We understand that without laboratory services seed cannot be accurately labeled for sale. We understand that without trait testing the purity of herbicide-tolerant varieties and insect-resistant hybrids cannot be determined. We understand that without mycotoxin and composition tests the quality and safety factors important to commodity and specialty grains cannot be determined. We will continue to operate at the highest level of quality with a level of customer service consummate with the situation. We ask that you communicate your projected sample volume and testing priorities. 

Please appreciate the fact that our employees are willing to serve as an essential part of agriculture during this difficult time. They are somewhat removed from the farming community by the seed companies and grain companies they provide services for. They are dedicated to the certification and quality-systems they support. We ask that you allow them to focus on testing by continuing to provide good samples and accurate information including electronic submission lists. (3/21/2020)

April is Seed Month!

April is Seed Month in Illinois. We proudly display our support of Seed as an essential part of Agriculture by displaying the Governor's Proclamation

Cover Crop Seed

ASTA and AASCO have issued a flyer on cover crop seed. Intellectual property rights, labeling, and seed law provisions are discussed in Considerations when Purchasing Cover Crop Seed.

Seed Week

This past June Governor JB Pritzker issued the following proclamation in honor of AOSCA's 100th Anniversary.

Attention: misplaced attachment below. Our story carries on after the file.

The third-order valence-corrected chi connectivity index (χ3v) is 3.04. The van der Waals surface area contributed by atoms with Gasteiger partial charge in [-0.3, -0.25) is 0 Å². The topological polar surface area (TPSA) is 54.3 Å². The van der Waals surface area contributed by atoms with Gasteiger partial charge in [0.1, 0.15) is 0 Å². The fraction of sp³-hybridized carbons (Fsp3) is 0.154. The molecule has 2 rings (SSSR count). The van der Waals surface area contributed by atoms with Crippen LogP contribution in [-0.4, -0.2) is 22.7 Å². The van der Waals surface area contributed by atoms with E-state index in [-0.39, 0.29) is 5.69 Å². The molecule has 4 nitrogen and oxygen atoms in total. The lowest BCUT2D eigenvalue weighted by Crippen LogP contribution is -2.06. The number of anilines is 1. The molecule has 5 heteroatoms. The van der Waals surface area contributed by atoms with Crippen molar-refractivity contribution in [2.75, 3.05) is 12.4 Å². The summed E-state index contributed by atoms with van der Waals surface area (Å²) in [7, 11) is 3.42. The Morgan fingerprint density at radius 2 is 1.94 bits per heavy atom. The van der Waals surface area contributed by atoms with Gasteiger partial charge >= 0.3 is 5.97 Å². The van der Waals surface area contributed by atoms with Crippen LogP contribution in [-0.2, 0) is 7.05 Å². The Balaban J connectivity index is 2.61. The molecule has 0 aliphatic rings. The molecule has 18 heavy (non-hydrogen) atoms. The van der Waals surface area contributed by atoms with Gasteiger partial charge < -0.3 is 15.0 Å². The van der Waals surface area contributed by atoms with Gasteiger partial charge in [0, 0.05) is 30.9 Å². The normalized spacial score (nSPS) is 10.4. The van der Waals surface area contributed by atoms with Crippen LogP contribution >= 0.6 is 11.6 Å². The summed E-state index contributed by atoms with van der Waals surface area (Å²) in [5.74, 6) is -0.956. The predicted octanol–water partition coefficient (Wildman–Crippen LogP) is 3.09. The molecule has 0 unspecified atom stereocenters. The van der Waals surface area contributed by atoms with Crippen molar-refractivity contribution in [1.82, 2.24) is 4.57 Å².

WHEREAS, the abundance of crops in Illinois relies on fertile soil, diligent farmers, and high-quality seeds; and,

WHEREAS, early research at land grant universities identified the importance of producing pure, consistent and high-quality seed to be sold to farmers; and,

WHEREAS, in 1919, representatives from thirteen states and Canada met in Chicago and formed the International Crop Improvement Association to develop and administer uniform standards for seed certification across North America; and,

WHEREAS, the organization became registered as a not-for-profit corporation in Illinois and in 1968 changed its name to the Association of Official Seed Certifying Agencies; and,

WHEREAS, the Association of Official Seed Certifying Agencies offers a broad network of organizations to coordinate the delivery of services that enhance and certify the quality of seed and crop propagating materials; and,

WHEREAS, the Association of Official Seed Certifying Agencies continues to advance uniform standards that are followed by plant breeders worldwide; and,

WHEREAS, agriculture and the seed industry significantly contribute to our state's economy with value-added products marketed throughout the world; and,

WHEREAS, the Association of Official Seed Certifying Agencies is celebrating its 100th Anniversary in 2019;